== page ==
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Wal-Mart Sucks Up Taxpayer Subsidies & Pays Poverty Level Wages

>From <www.commondreams.org

November 28, 2004

Wal-Mart Ways

by Ralph Nader

Law-breaker, union-buster, tax-escapee and shifter of costs to others, the
world's largest retailer, Wal-Mart, announced last week that it would
respect the wishes of its Chinese workers to form a union. As is usual with
Wal-Mart announcements, a substantial overstatement is working here.

In China, unions are not independent; they are government-controlled with
the Chinese communist party turning them into what would be called "company
unions" in the U.S. With 40 stores in China already, Wal-Mart understands
that these essentially Communist Party-controlled unions serve as a
controlling mechanism over workers ­ a one-stop system which often have an
in-company manager in charge.

China is seen by Wal-Mart as the future. With the U.S. market approaching
saturation (Wal-Mart has 3,600 big and bigger stores here), the company with
the biggest gross revenues in the world -- $258.7 billion last year ­ is
importing more from Chinese factories then is the entire country of Germany.

Its message to U.S. suppliers is that if they cannot meet the "China
price," they should close down in America and open up in the world¹s largest
communist dictatorship. Astonishing, isn't it, that this giant capitalist
corporation is using this Communist regime as its labor enforcement arm to
drive down wages and benefits in the U.S.

In Western Europe, Wal-Mart has to treat its workers better than it treats
its American workers. European labor laws are much tougher than those in the
U.S. Wal-Mart has to give its workers paid vacations (from four to eight
weeks depending on the country), better benefits and working conditions.
There is no "off the clock" work or wages not fully paid for long periods of
time. Wal-Mart has even agreed to collectively bargain with a large German
union.

In the country of its birth, Wal-Mart is wrecking havoc with worker
standards of living. It forces other large grocery chains to demand from
their unionized employees lower wages and benefits to be able to compete
with Wall-Mart's race to the bottom. This direction is a historically tragic
reverse for the U.S. economy that before World War II featured rising wages
that increased consumer demand and improved livelihoods.

Increasingly, Wal-Mart's immense arc of influence here is pushing wages and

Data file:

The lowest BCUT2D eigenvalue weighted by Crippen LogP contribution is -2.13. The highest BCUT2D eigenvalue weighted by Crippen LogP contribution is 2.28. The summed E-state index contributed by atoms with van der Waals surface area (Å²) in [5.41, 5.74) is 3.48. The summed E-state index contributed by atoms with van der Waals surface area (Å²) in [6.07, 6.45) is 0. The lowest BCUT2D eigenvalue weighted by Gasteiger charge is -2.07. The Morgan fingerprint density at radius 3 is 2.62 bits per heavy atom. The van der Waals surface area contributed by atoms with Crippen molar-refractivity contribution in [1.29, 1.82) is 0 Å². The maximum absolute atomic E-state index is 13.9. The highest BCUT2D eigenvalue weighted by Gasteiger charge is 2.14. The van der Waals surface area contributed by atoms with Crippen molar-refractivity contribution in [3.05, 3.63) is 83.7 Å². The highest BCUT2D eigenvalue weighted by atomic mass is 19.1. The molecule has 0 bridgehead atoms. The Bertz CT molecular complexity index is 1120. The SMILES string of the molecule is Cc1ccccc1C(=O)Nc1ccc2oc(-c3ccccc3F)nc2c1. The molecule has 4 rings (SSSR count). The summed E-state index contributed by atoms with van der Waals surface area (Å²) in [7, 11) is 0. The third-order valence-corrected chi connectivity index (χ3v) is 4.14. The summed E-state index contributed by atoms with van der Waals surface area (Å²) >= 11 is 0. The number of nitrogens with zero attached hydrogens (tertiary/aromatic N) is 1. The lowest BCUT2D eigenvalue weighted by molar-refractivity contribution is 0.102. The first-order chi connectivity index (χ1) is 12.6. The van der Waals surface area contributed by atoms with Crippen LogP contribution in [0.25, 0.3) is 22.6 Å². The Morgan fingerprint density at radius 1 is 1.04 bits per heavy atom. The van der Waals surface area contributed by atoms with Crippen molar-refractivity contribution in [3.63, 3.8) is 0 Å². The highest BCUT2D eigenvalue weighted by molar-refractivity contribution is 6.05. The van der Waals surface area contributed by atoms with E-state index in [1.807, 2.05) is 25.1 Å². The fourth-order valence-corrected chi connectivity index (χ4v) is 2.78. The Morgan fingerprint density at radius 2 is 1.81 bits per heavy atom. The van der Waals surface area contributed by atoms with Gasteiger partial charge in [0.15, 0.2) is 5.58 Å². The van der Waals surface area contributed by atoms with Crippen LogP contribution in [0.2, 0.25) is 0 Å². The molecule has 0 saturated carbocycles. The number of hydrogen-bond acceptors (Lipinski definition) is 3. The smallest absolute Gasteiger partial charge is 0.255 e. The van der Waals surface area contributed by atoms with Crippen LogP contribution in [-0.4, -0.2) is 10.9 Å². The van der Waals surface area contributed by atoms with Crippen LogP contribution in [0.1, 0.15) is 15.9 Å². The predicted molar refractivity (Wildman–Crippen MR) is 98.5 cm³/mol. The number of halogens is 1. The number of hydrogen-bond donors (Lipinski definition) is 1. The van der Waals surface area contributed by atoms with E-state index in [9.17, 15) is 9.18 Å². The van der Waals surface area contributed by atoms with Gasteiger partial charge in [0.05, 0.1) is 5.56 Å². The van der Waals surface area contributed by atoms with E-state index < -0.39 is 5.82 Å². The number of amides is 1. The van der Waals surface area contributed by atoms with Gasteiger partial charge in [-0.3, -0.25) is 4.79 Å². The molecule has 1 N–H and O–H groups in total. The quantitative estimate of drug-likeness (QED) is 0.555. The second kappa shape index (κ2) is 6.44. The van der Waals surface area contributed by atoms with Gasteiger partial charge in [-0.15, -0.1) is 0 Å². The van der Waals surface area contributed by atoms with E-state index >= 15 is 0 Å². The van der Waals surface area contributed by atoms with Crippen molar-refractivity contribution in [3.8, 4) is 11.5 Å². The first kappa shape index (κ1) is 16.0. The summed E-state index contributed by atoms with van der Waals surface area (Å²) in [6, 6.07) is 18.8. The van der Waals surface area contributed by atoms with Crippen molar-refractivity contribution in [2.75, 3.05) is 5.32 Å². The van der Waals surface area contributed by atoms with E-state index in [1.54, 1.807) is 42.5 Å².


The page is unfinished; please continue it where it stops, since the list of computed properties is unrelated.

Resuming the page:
benefits downward. With hundreds of thousands of its nearly 1.4 million
workers making under $7.50 an hour, before payroll deductions, (the average
wage is between $7.50 and $8.50 an hour), the average-on-the-clock workweek
is only 32 hours. Since Wal-Mart defines anyone working fewer than 34 hours
per week as part-time, they have to wait for two years before qualifying for
health insurance whose co-payment takes one-fifth of the average paycheck.
Get the idea of what is meant by the Wal-Mart way.

Waiting periods are key to Wal-Mart's phony health insurance boasting in
their television ads. Impoverished employees don¹t stay, with turnover rates
for these hourly employees at 50 percent to 100 percent at many stores.

Wal-Mart is devilishly ingenious in thinking up ways to have taxpayers fill
in its wage gap. Put them on partial welfare, says the very well paid
company bosses who make millions of dollars each per year. These workers are
given advice on how to apply so that taxpayers subsidize Wal-Mart¹s profits.

For example, in Georgia, over 10, 261 children of Wal-Mart employees are
enrolled in the state¹s Peachcare program for health insurance in families
meeting federal poverty criteria.

According to the report, Everyday Low Wages, one 200-person Wal-Mart store
could cost federal taxpayers over $420,000 per year. These costs include
subsidized lunches, health insurance and housing assistance, federal tax
credits and deductions for low-income families, among other examples of
Wal-Mart's freeloading.

Enough is never enough for this corporation. It often demands substantial
local tax breaks from municipalities as a condition for locating there.
Although successful local opposition is blocking dozens of Wal-Mart location
plans, this corporate welfare King still manages to escape its fair share of
taxes, while local home owner and small businesses ante up for local public
services and assume Wal-Mart's share. That is, small businesses that manages
to remain in the hollowed out Main Streets that are the aftermath of a
Wal-Mart opening. Minimal thinking by consumers say Wal-Mart is a bargain;
maximum thinking starts adding up the local, national and global costs of
this Goliath depressor of purchasing power by workers.

For more information on these cost burdens, see the website
WalMartWatch.com which also shows how communities have stopped the Wal-Mart
invasion.